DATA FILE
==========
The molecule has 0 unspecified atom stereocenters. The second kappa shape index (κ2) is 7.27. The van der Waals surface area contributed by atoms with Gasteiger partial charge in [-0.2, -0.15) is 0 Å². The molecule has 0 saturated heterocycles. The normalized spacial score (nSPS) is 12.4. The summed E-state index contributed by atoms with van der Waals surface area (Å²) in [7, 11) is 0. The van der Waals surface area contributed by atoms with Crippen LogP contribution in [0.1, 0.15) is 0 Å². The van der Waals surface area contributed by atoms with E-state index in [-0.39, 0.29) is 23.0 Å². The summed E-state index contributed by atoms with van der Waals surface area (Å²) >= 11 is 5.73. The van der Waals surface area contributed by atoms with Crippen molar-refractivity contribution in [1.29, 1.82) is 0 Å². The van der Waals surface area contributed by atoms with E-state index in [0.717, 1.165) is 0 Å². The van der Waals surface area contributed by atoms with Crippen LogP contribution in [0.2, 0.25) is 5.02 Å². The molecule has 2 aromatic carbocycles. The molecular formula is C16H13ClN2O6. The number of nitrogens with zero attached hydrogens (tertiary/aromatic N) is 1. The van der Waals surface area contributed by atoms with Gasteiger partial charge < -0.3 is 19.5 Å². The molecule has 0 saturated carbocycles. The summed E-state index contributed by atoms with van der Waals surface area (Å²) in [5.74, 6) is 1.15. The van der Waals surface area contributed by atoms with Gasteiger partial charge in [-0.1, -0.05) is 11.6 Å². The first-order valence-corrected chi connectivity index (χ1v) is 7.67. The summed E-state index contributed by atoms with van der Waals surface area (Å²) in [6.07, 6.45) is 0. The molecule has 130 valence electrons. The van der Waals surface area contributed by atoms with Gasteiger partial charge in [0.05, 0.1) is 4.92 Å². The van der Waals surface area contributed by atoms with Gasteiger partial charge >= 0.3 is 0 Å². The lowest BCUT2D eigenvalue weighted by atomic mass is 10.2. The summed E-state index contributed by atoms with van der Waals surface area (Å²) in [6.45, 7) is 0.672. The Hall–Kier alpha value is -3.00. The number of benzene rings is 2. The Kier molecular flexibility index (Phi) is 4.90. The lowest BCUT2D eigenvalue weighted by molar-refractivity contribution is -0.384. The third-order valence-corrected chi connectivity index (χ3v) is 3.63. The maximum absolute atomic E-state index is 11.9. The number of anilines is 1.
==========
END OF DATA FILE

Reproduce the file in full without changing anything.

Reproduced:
The molecule has 0 unspecified atom stereocenters. The second kappa shape index (κ2) is 7.27. The van der Waals surface area contributed by atoms with Gasteiger partial charge in [-0.2, -0.15) is 0 Å². The molecule has 0 saturated heterocycles. The normalized spacial score (nSPS) is 12.4. The summed E-state index contributed by atoms with van der Waals surface area (Å²) in [7, 11) is 0. The van der Waals surface area contributed by atoms with Crippen LogP contribution in [0.1, 0.15) is 0 Å². The van der Waals surface area contributed by atoms with E-state index in [-0.39, 0.29) is 23.0 Å². The summed E-state index contributed by atoms with van der Waals surface area (Å²) >= 11 is 5.73. The van der Waals surface area contributed by atoms with Crippen molar-refractivity contribution in [1.29, 1.82) is 0 Å². The van der Waals surface area contributed by atoms with E-state index in [0.717, 1.165) is 0 Å². The van der Waals surface area contributed by atoms with Crippen LogP contribution in [0.2, 0.25) is 5.02 Å². The molecule has 2 aromatic carbocycles. The molecular formula is C16H13ClN2O6. The number of nitrogens with zero attached hydrogens (tertiary/aromatic N) is 1. The van der Waals surface area contributed by atoms with Gasteiger partial charge < -0.3 is 19.5 Å². The molecule has 0 saturated carbocycles. The summed E-state index contributed by atoms with van der Waals surface area (Å²) in [5.74, 6) is 1.15. The van der Waals surface area contributed by atoms with Gasteiger partial charge in [-0.1, -0.05) is 11.6 Å². The first-order valence-corrected chi connectivity index (χ1v) is 7.67. The summed E-state index contributed by atoms with van der Waals surface area (Å²) in [6.07, 6.45) is 0. The molecule has 130 valence electrons. The van der Waals surface area contributed by atoms with Gasteiger partial charge in [0.05, 0.1) is 4.92 Å². The van der Waals surface area contributed by atoms with Gasteiger partial charge >= 0.3 is 0 Å². The lowest BCUT2D eigenvalue weighted by atomic mass is 10.2. The summed E-state index contributed by atoms with van der Waals surface area (Å²) in [6.45, 7) is 0.672. The Hall–Kier alpha value is -3.00. The number of benzene rings is 2. The Kier molecular flexibility index (Phi) is 4.90. The lowest BCUT2D eigenvalue weighted by molar-refractivity contribution is -0.384. The third-order valence-corrected chi connectivity index (χ3v) is 3.63. The maximum absolute atomic E-state index is 11.9. The number of anilines is 1.